For many patients, a blood test is one of the least-liked parts of a physical. But when your doctor needs a quick, meaningful look at your health, a blood test is priceless.
That’s because blood doesn’t keep secrets: If something’s amiss inside, your corpuscles, or blood cells, are usually the first to know. Their behavior, content and condition help reveal what’s ailing you.
Case in point: Blood tests are the gold standard for evaluating your risk of heart disease. Tests look at:
- Lipids. A blood serum test shows how much HDL (“good”) and LDL (“bad”) cholesterol you have and if triglyceride levels are high. Healthy people—total cholesterol < 200 milligrams per deciliter (mg/dL), LDL < 100 mg/dL, HDL > 60 mg/dL and triglycerides < 150 mg/dL—should have this test every five years beginning at age 20.
- Cardiac enzymes. If this test finds enzymes are leaking from the heart muscle, it signals that a heart attack has struck or is imminent.
- Oxygen. Blood in the arteries should be oxygen-rich. If this test shows oxygen is lacking, there may be a problem with your heart or lungs, or a tumor or disease may be depleting oxygen from the bloodstream. Your doctor may perform this test if you have risk factors for heart disease.
Other tests can find signs of diabetes, leukemia, alcoholism, lupus, bone marrow disorders and anemia. For instance, a complete blood count (CBC) measures the concentration of:
- red blood cells
- oxygen-carrying hemoglobin in red blood cells
- white blood cells
- platelets (which help blood clot to prevent bleeding)
A similar test—a blood chemistry workup—checks the health of your liver and kidneys by measuring amounts of sodium, potassium, calcium, blood sugar and bilirubin in the bloodstream.
Some blood tests look for so-called antigens, enzymes produced by specific diseases. For example, men should talk with their doctors about the benefits of a prostate-specific antigen (PSA) test for prostate cancer annually beginning at age 50.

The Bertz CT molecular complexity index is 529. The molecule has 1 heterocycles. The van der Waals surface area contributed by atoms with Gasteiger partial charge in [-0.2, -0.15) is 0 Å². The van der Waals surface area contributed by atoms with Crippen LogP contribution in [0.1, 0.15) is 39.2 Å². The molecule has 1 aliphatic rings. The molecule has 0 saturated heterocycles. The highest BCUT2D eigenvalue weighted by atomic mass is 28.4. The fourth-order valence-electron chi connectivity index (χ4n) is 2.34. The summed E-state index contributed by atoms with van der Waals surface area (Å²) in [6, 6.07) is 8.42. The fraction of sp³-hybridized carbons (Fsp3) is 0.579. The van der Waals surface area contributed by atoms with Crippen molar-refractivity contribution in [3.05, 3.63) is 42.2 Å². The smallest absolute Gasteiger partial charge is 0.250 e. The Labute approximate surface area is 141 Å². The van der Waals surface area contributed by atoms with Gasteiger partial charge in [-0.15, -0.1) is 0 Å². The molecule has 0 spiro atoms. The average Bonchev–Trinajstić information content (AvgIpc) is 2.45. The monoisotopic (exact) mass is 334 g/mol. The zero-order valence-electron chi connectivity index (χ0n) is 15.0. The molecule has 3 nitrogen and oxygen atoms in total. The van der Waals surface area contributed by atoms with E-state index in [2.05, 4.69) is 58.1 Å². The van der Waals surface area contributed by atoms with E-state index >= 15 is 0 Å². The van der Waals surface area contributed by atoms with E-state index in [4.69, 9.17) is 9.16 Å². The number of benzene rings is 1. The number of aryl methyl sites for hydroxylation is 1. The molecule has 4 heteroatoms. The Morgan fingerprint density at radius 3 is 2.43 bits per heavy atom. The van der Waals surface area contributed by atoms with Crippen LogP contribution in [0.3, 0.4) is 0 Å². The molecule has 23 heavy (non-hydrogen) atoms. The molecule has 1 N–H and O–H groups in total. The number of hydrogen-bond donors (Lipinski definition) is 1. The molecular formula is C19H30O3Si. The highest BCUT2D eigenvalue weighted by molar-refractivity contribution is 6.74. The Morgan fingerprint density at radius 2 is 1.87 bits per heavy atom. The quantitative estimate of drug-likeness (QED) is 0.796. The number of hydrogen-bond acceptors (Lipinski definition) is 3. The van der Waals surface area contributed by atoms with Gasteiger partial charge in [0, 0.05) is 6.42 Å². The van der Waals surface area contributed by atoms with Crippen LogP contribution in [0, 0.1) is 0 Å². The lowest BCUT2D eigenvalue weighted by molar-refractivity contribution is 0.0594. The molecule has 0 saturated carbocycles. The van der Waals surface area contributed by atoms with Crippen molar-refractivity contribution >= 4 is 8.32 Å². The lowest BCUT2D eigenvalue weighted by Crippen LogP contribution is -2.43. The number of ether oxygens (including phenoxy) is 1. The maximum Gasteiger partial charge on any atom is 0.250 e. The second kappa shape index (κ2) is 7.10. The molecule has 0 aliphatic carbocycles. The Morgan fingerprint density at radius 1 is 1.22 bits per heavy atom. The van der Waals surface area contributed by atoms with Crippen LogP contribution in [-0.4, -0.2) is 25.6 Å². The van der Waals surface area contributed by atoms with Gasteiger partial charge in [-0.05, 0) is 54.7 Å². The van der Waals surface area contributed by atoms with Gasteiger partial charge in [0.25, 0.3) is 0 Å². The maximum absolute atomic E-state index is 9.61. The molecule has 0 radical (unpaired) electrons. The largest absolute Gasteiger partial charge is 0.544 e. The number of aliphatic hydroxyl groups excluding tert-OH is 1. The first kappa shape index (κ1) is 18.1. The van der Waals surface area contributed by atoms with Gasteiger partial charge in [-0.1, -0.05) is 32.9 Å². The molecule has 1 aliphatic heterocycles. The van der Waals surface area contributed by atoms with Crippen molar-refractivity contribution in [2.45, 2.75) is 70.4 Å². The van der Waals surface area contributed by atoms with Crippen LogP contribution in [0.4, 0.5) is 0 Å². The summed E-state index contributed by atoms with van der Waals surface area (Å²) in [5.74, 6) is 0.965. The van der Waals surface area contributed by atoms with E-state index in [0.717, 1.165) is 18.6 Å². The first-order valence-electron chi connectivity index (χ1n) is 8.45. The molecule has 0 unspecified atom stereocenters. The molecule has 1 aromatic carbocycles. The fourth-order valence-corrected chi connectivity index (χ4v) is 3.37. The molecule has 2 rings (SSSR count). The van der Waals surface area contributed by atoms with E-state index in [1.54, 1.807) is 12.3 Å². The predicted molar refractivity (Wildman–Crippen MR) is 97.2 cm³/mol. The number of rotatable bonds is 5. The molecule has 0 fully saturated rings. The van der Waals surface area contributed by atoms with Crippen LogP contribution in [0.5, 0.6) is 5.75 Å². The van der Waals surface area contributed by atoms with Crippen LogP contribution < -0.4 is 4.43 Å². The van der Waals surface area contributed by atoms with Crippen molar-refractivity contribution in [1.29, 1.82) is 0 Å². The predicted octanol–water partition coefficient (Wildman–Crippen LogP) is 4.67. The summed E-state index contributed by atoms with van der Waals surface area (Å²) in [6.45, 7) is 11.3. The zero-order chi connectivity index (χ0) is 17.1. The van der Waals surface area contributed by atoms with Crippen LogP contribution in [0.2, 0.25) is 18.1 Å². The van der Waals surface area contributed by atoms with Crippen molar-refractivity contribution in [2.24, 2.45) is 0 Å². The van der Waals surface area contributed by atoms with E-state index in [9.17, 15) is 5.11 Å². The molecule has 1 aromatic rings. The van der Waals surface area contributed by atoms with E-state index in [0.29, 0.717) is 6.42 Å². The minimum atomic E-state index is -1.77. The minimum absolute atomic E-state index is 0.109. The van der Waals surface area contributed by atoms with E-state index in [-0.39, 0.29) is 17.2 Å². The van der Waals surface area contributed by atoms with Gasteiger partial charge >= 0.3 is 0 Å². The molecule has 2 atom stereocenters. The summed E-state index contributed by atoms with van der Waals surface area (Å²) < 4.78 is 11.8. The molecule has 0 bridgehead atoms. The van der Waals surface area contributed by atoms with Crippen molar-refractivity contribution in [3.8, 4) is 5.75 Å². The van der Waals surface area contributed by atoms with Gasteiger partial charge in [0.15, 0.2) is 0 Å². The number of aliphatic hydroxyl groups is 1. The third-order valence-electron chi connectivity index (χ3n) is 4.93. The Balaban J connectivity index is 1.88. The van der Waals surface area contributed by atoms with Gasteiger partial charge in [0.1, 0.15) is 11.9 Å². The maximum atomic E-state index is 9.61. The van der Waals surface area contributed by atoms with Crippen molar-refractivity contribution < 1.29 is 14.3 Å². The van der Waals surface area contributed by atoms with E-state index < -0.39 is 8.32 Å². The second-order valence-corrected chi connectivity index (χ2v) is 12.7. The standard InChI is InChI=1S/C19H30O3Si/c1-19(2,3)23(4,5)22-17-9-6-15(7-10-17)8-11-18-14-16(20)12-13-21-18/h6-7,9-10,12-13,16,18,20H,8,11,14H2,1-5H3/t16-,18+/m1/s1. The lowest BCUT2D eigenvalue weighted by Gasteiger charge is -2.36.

Another test searches for abnormal levels of thyroid hormones, which can cause many symptoms including unexplained weight gain or loss, fatigue or trembling hands. This test is recommended for everyone after age 60, then as directed by a physician.
Still another test looks at how much iron is bound to a blood protein called transferrin. Too much iron indicates hemochromatosis, a treatable genetic disease that can contribute to diabetes, arthritis, cardiovascular disease and cirrhosis of the liver. Women should have this test once at age 18 and again after menopause; men, around age 30.
There’s even a blood test for allergies to drugs or insect bites. However, most doctors prefer skin tests for allergies—they’re accurate and painless.
Giving a quality blood sample is important to your health. These tips will help.
- Make time. Fast for the proper amount of time. Most tests call for “overnight” fasting—eight to 12 hours. And be an early bird the next morning—grab the earliest appointment for the test so you can have breakfast at a reasonable hour afterward.
- Water it. Drink only water during a fast. Any other food or beverages could skew the test results and require a do-over.
- Keep your head. If having blood drawn makes you squeamish, ask the lab tech to help you through (they’re trained for it). Other ideas: Watch the clinic TV, hum or close your eyes and recall a comforting place or a happy face.